Reassessing National Separatism in Late Franco-Era Spain
Spain: Social Movements between Past and Present
‘The plague bacillus never dies…the plague will rouse its rats and send them to die in some well-contented city.’ So warned Albert Camus in The Plague, a cult classic book among late-twentieth century radical nationalists.
Camus is correct—separatism never dies in Spain. While historians have captured Spanish political discord in the early-twentieth century and since the democratic turn, insight into violent separatism in the last decades of the Franco regime remains poorly-developed. Spanish historiography has overlooked the small, violent separatist group Front d'Alliberament Català in Catalonia, while Euskadi Ta Askatasuna in the Basque Region is examined in isolation or compared to groups with which it lacks situational similarities beyond violent methods.
This paper argued that these two groups were spurred by the same conditions that inspired other separatist organisations in France, Belgium, Great Britain, and Canada between 1965 and 1975—precarities of minority languages, secularisation, centralisation, and economic discord—and exemplify a discrete form of violent Western nationalism. Only such a trans-national comparison produces this better understanding of these Spanish groups’ motives and methodologies in this period.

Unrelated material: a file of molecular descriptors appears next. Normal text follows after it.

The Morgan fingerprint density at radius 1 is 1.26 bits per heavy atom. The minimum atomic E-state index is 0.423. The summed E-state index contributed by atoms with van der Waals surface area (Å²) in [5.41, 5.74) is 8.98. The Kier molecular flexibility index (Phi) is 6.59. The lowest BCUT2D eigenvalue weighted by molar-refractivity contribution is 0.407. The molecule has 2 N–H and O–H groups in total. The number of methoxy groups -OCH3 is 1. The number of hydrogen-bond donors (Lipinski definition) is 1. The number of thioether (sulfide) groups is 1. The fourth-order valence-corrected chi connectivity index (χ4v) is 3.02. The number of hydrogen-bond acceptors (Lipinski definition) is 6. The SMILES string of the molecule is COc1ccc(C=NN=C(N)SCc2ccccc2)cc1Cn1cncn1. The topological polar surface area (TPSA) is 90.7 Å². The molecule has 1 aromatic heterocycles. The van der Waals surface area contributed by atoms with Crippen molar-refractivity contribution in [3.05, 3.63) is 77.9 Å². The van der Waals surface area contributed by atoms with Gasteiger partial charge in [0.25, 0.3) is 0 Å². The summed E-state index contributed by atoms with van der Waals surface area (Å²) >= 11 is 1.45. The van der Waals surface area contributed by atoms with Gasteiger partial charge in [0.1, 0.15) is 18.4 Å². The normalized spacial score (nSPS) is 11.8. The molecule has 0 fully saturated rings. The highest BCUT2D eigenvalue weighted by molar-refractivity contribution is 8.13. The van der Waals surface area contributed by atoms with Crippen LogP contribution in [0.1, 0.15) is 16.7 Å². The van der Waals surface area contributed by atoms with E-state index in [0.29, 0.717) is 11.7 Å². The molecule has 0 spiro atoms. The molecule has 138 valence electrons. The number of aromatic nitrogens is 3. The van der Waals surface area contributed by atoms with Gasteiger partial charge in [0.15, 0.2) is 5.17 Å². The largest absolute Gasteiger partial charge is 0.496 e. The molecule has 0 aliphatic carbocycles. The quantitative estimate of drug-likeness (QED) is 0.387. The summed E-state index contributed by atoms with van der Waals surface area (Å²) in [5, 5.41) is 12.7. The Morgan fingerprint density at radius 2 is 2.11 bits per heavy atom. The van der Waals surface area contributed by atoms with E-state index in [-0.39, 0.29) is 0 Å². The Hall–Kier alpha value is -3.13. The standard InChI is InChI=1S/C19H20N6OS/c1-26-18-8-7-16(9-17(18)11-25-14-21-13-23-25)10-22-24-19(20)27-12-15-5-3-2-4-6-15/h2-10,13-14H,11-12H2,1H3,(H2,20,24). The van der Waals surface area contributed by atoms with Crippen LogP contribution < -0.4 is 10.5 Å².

Furthermore, parallels exist between conditions today and in the late-Franco regime— economic centre-periphery disparities, centralisation, secularisation, and an international community that acknowledges the right of secession. As such, the recent Catalonian independence vote seems less surprising, an extension of an ever-evolving Catalonian separatism.
The relationships between Basque and Catalonian peoples and the state, then or now, cannot be fully evaluated without understanding the violent nationalisms of the last decade of Francoism.